“Sie das höchste Gesetz beschränkte jegliches Leben” (l. 7); “Alle Glieder bilden sich aus nach ew’gen Gesetzen” ( l. 14); “Doch im Innern befindet sich die Kraft der edlen Geschöpfe … Doch im Inneren scheint ein Geist, gewaltig zu ringen …” (ll. 29, 33); and “mit forschendem Geiste” (l. 42).
“Aus dieser Concentration der ganzen Schöpfung, denn sie war von Lucifer ausgegangen und mußte ihm folgen, entsprang nun alles das, was wir unter der Gestalt der Materie gewahr werden, was wir uns als schwer, fest und finster vorstellen, welches aber, indem es wenn auch nicht unmittelbar, doch durch Filiation vom göttlichen Wesen herstammt, eben so unbedingt mächtig und ewig ist, als der Vater und die Großeltern”; Goethe, Werke, 1.27: 219.
Goethe, Faust. Part One & Part Two, trans. Charles E. Passage (Indianapolis: Bobbs-Merrill, 1965), ll. 4715–27. Goethe’s original: “So bleibe denn die Sonne mir im Rücken! / Der Wassersturz, das Felsenriff durchbrausend, / Ihn schau’ ich an mit wachsendem Entzücken. / Von Sturz zu Sturzen wälzt er jetzt in tausend / Dann abertausend Strömen sich ergießend, / Hoch in die Lüfte Schaum an Schäume sausend. / Allein wie herrlich, diesem Sturm entsprießend / Wölbt sich des bunten Bogens Wechsel-dauer / Bald rein gezeichnet, bald in Luft zerfließend, / Umher verbreitend duftig kühle Schauer. / Der spiegelt ab das menschliche Bestreben. / Ihm sinne nach und du bregreifst genauer: / Am farbigen Abglanz haben wir das Leben.” Goethe, Werke, 3.149: 4715–27. See also Gert Mattenklott in “Faust II,” Goethe-Handbuch, 2: 398.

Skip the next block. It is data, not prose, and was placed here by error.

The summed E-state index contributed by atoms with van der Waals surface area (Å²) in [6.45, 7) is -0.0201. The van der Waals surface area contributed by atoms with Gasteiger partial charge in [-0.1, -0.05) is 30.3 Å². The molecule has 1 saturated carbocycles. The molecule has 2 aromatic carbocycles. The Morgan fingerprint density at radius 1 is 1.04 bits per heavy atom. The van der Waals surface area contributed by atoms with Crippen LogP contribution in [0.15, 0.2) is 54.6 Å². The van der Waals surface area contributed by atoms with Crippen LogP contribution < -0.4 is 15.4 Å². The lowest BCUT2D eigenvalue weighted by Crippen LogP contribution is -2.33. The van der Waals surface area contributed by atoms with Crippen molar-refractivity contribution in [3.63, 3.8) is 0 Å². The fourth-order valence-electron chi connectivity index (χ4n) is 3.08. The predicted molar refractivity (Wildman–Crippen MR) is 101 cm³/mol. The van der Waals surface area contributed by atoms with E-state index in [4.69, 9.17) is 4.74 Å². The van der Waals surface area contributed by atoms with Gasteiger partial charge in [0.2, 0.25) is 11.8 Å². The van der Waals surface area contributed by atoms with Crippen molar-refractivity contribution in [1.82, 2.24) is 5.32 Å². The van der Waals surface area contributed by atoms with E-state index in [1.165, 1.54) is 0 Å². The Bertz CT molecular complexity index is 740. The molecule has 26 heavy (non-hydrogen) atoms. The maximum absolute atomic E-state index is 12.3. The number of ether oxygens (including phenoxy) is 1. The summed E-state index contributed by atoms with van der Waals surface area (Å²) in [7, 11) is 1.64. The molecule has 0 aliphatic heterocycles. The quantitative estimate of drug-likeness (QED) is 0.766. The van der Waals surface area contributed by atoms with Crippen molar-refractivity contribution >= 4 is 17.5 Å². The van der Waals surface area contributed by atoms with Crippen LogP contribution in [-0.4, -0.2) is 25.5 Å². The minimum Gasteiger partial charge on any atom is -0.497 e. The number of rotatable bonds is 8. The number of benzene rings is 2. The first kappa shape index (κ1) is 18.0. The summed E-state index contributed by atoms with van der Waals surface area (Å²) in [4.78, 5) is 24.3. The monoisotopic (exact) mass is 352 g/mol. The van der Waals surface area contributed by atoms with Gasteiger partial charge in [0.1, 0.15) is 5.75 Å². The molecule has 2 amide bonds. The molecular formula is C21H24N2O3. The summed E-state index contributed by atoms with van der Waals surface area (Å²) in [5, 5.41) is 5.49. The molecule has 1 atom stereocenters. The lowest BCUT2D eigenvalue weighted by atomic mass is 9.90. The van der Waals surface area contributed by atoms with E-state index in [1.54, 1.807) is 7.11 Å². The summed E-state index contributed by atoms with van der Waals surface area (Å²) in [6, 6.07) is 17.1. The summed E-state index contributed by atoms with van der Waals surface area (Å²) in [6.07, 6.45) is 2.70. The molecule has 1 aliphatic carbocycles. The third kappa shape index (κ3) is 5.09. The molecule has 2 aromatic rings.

See also Mattenklott, Goethe-Handbuch, 2: 413.
See particularly Goethe’s “Theory of Clouds”(“Wolkentheorie”) and many drawings and charts demonstrating his experiments in the field of meteorology; Goethe, Werke, 2.12.
The author wishes to thank University of Waterloo research librarians Helena Calogeridis and Christine Jewell for their help in preparing this essay, and Greg John and Elizabeth Lavoie for their translation of his abstract for the conference into French.